God’s Eyes

Joan RivardBy Joan Rivard 5 years ago


I first noticed them at the next bench over from the drummers’ bench, a separate group of homeless youth who often congregated there.  They wore different clothes than the rest of the people.  Their clothes were darker and somewhat dusty, but serviceable for survival.  Next to the bench was a large carpenter’s cart loaded with sleeping bags, tents and backpacks.  Everything had to be watched all day so that it wouldn’t be confiscated or stolen.  Most of these people had to carry all their stuff with them everywhere they went.  This particular group had a communal arrangement going, in which their belongings could be placed in the cart and watched together by one person.

I’d also seen them walking across the meadow to their camps in the evening, their many dogs trotting behind.  They had a special silhouette and a special gait as they lumbered by, each harnessed with a backpack loaded taller than their head.  Some had a cat perched right on top of the swaying backpack, riding it as if riding a camel.  There were dogs on leashes and dogs running free, and often there was someone playing a guitar as they went.

The way they walked was very strong, in sturdy hiking boots meant to negotiate the forest paths.  Now they would go make their camps in the woods, sleep on the ground inside their tents.  It is a way of life that they are used to.  Some have been doing it for years.  The routine of putting up and taking down their small dome tent is the closest thing they have to a household.  Their dogs make it seem like a family.  Those who live alone treat their animals like partners.  Couples treat them like children.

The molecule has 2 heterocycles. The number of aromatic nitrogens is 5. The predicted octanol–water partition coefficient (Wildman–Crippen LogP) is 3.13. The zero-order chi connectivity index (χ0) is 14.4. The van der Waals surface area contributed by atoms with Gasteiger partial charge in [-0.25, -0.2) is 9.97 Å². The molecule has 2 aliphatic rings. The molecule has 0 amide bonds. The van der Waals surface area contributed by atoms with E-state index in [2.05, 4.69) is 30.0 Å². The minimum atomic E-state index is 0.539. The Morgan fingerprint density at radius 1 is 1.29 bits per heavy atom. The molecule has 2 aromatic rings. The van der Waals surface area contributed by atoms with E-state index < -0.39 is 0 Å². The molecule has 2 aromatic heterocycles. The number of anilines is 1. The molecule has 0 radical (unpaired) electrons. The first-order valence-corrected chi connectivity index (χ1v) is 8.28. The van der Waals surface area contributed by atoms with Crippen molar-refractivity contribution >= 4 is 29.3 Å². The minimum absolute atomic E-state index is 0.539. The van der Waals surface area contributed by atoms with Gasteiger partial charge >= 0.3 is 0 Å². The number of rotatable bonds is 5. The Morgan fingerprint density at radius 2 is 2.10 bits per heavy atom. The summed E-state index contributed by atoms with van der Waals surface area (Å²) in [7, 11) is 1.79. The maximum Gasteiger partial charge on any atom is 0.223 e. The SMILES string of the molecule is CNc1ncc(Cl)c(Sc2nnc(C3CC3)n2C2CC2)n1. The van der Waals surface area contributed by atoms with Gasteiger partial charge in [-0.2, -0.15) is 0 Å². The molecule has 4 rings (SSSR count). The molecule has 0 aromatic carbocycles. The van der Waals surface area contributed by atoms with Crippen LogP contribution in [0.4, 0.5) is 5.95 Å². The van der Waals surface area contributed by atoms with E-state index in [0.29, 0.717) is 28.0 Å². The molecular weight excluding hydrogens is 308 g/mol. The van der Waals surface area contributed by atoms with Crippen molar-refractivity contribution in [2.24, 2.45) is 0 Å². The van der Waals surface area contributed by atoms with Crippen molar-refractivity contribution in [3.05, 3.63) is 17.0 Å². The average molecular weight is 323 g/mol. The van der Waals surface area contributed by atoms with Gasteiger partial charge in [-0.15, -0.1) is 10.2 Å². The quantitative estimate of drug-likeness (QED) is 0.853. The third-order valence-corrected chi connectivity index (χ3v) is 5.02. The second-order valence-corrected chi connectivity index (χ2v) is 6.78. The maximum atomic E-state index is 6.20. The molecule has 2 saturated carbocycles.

Their clothes are not the pastel polyesters of the picnickers, but they have flashes of color.  Tie-dyed t-shirts are a uniform, though some are faded and worn.  Hand-made jewelry of natural materials, political and religious emblems, are their decorations.  There is brightly-colored cloth of paisley or rainbow designs, feathers, bells, ornate pouches and belts. Their clothes are so much a part of who they are that they seem molded to their bodies.

They really dress like gypsies, wearing their valued items on their person where they can’t be confiscated or ripped off.  Someone who barely has enough to eat will invest in a very expensive and ornate coat made of rich materials, because it says something about who they are.  They will wear that coat on the street and in the park, sleep in it every night on the ground.  The edges will become worn and some buttons might be lost, but the coat will still make the wearer look and feel like a prince.  A dark brocade can mask any stains.

A beautiful young girl with pink and lavender hair walked by with a powerful stride, easily carrying a tall backpack with a lovely black and white cat perched on top.  She was dressed like a fashion model in an ornate short skirt and bright multicolored tights.  Her attractive boyfriend walked beside her, also with a backpack, his long loose hair blowing in the wind, both hands holding the leashes of their two dogs.  She had tattoos on her arms of butterflies, which symbolize metamorphosis, and peacock feathers, which are supposed to be God’s eyes.         ❦❀❦❁❧❀❧

  Drum Circle Blog
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